By T. Vijayendra, POI Founder-Member

“Old age is a tiredness that does not disappear the next morning, as we ingenuously expected upon going to bed”.
– Baldomero Fernández Moreno, Argentinean poet


People above sixty years are considered old or senior citizens. It is the percentage of old people in the total population that is important and not the total number, and especially in relation to those in the 0-15 age group in the population. As the population of the old approaches that of the 0-15 group, the working population shrinks in proportion and the burden of taking care of the old and the young becomes very heavy. In such cases, societies experience a shortfall in its working population.

Old age is a human phenomenon with all the complexity that entails one. In nature, that is, in plant and animal kingdom, there is no such comparable phenomenon. And contrary to popular understanding, among humans also it is relatively recent – starting roughly since mid 19th century when it became possible to control reproduction. The knowledge of controlling reproduction became popular in modern societies due to technology, which made the availability of these devices cheap and easy. Although the Catholic Church frowns upon it, it rapidly spread in the developed capitalist countries.

The population of the elderly rises because of a fall in fertility and not because of decrease in mortality and increase in life expectancy at birth. (Ansley J. Coale, “The Effects of Changes in Mortality and Fertility on Age Composition, 1955). Fall in fertility reduces the number of new additions to the population and increases the ratio of old people in the population.

The twenty first century may see a dramatic rise in old age if present trends continue. It can be as high as one in three people. Today the so called developed countries are experiencing it. In India, it is still below 10 per cent, but even here the growth of the elderly population has been higher than that of the general population.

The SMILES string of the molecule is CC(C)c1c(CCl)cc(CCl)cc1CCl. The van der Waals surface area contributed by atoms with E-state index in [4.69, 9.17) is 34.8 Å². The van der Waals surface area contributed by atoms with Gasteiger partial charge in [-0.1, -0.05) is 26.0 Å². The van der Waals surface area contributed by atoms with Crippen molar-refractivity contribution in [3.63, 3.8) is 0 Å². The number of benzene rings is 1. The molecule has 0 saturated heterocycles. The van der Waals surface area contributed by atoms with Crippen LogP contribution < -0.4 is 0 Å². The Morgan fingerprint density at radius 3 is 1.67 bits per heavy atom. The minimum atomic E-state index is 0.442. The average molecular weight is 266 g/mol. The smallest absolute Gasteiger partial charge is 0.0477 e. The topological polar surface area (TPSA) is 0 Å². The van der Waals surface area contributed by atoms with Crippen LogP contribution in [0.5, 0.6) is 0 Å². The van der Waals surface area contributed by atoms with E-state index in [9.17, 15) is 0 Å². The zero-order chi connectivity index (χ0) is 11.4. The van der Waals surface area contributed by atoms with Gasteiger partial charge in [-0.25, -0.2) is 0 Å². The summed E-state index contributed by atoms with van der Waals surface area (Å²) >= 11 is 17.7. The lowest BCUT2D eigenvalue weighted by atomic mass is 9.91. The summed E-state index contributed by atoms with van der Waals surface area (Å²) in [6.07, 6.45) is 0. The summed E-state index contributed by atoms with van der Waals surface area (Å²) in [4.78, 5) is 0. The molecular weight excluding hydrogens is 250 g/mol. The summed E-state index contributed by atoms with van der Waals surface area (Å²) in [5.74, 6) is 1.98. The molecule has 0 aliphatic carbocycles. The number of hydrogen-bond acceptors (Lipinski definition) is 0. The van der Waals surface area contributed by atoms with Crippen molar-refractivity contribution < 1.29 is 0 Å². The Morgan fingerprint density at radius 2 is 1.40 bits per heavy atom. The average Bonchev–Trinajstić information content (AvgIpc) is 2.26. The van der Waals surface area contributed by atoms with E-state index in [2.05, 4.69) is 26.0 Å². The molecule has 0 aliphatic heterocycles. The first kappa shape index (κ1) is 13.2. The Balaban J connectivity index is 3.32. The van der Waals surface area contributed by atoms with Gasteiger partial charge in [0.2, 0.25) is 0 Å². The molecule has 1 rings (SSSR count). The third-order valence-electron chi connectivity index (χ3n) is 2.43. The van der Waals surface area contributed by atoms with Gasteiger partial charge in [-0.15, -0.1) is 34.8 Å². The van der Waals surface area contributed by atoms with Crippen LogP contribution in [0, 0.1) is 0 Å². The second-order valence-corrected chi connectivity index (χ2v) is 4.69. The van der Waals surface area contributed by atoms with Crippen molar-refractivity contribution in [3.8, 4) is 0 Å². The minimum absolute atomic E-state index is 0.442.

Historically, old people were cared for within the family. With the increase in their number and increase in wage employment, more and more old people are getting care through old age homes. The funding for this comes from the welfare state, charities and the pension of the old people themselves.

However, these ‘homes’, of which there are not enough to take care of all the old people, suffer from many defects. To begin with, they are often inadequately furnished or maintained and lack adequate funds. Also, because old people are vulnerable, they are often exploited by the owners of these homes (or the individuals who run them) and the medical industrial complex.

Today, the burden of the care of the elderly on the government is so big that it often exceeds the pay check of the working people. In Kerala, for instance, the pension of government employees is more than the current wages of the employees. As a result, today’s governments desperately want to get out of it.

Elsewhere, we come across fictional accounts where the state has made euthanasia above 70 liberal and is actively promoting it and offering incentives. In Japan, in one fiction, there is compulsory euthanasia above 70 years! Of course there are a lot of moral and legal issues involved in realising this, but secretly the state would love it.

The fact is, care of old people is rapidly becoming an unsolvable problem, and only more so in the coming resource crunch due to Peak Oil.


As we saw above, growth in the elderly population occurs due to fall in fertility. A fall in child mortality also helped because people no longer felt anxious about the possible death of their children. Reproduction of labour, in capitalist societies, began to take longer because it needed more years in education. This also led to smaller families. It is very difficult to reverse this trend and attempts to do so in these countries have largely failed.

On the other hand, this policy of reducing fertility has been aggressively pursued in Third World countries, both by local governments and by international agencies. This is giving rise to the rising percentage of old people in these countries too. In this context, it is interesting to note that today China is giving up the one child policy and allowing couples to have two children, ‘in a bid to raise fertility rates and ease the financial burden on China’s rapidly aging population’! (Wang Hairong, Beijing Review, May 8, 2014)